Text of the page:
“The evidence on this is solid and makes a state or county very vulnerable to low morale by corrections officers, increasing violence and sexual assaults for non-inmates,” said Robert Perkinson, University of Hawaii professor of American studies.

Perkinson said the prisons’ rehabilitation programs can work pretty well, but are better “if we are trying to keep people from trying to go to prison in the first place.”

“When you send them to prison, they have a felony record, their families tend to fall apart, they lose their job,” Perkinson said. “When someone goes to prison, their life falls apart.”

Prison sentences should be used as a penalty of last resort and the penalties should be short as possible because tougher penalties do not reduce recidivism, he said.

“It’s hard not to argue that we send more people to jail than other industrialized country in the world. Prison reform is definitely a conversation we need to have,” said Kauai Prosecuting Attorney Justin Kollar. “It’s something that the state does need to address before they get dragged into costly litigation.”

Hawaii prisons and jails are “inadequate, old, antiquated and in need of desperate repair,” he said. His office, Kollar said, sends individuals to prison only if there is no other choice.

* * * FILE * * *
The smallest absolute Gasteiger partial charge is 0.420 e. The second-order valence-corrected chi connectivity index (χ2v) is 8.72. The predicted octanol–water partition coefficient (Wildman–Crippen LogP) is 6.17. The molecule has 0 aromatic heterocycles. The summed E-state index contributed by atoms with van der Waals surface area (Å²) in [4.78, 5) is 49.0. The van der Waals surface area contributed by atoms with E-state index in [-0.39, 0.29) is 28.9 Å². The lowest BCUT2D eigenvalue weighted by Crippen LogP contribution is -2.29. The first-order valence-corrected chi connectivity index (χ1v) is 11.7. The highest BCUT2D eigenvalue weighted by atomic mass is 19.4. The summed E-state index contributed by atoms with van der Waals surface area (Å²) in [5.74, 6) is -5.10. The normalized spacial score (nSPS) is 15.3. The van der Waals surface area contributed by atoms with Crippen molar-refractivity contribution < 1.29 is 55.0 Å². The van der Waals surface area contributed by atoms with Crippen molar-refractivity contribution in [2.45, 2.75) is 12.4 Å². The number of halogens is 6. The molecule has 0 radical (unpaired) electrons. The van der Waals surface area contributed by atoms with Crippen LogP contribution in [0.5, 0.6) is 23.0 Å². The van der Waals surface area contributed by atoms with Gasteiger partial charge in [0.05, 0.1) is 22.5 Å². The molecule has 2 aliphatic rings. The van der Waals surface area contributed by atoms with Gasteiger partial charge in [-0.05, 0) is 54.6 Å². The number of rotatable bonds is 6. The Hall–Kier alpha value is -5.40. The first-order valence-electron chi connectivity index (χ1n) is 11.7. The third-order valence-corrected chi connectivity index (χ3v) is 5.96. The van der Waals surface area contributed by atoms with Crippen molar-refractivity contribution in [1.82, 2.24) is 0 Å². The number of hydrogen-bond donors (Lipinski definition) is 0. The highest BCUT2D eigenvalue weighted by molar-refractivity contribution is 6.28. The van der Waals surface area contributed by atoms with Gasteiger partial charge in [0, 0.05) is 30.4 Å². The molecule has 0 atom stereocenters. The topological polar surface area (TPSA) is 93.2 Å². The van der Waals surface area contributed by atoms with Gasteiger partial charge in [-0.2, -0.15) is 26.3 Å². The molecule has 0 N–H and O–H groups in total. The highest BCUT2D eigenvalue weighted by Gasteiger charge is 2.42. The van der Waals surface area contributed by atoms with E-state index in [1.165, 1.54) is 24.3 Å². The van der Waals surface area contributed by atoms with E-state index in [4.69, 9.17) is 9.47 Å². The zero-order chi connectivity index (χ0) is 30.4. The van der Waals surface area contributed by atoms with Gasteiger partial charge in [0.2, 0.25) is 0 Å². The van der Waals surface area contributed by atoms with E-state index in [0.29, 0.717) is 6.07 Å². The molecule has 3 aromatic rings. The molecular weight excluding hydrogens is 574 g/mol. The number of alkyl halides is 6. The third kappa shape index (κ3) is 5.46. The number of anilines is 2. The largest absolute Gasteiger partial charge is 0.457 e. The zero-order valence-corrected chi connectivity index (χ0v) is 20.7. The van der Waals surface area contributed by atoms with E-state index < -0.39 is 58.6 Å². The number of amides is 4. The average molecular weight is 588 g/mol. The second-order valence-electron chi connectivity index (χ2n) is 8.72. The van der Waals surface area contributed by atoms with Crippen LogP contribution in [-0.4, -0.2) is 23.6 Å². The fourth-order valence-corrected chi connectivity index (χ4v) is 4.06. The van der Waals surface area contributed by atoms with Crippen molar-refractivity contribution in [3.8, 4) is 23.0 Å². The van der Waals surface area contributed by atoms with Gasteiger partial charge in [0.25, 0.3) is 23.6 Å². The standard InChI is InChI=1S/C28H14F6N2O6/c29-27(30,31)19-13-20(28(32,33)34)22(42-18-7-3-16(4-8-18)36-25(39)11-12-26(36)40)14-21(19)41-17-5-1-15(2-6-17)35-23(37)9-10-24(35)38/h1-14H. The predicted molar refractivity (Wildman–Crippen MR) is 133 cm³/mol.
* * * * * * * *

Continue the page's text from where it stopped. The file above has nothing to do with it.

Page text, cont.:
“These are problems that we are facing as a community,” Kollar said. “We need to save space in the jail for those that really need to be locked up. For others, it’s about getting them the life skills they to need to participate in the community. We’ve got to look at each case and see if we are prosecuting it for the right reasons.”


Your email address will not be published. Required fields are marked *


By participating in online discussions you acknowledge that you have agreed to the TERMS OF SERVICE. An insightful discussion of ideas and viewpoints is encouraged, but comments must be civil and in good taste, with no personal attacks. If your comments are inappropriate, you may be banned from posting. To report comments that you believe do not follow our guidelines, send us an email.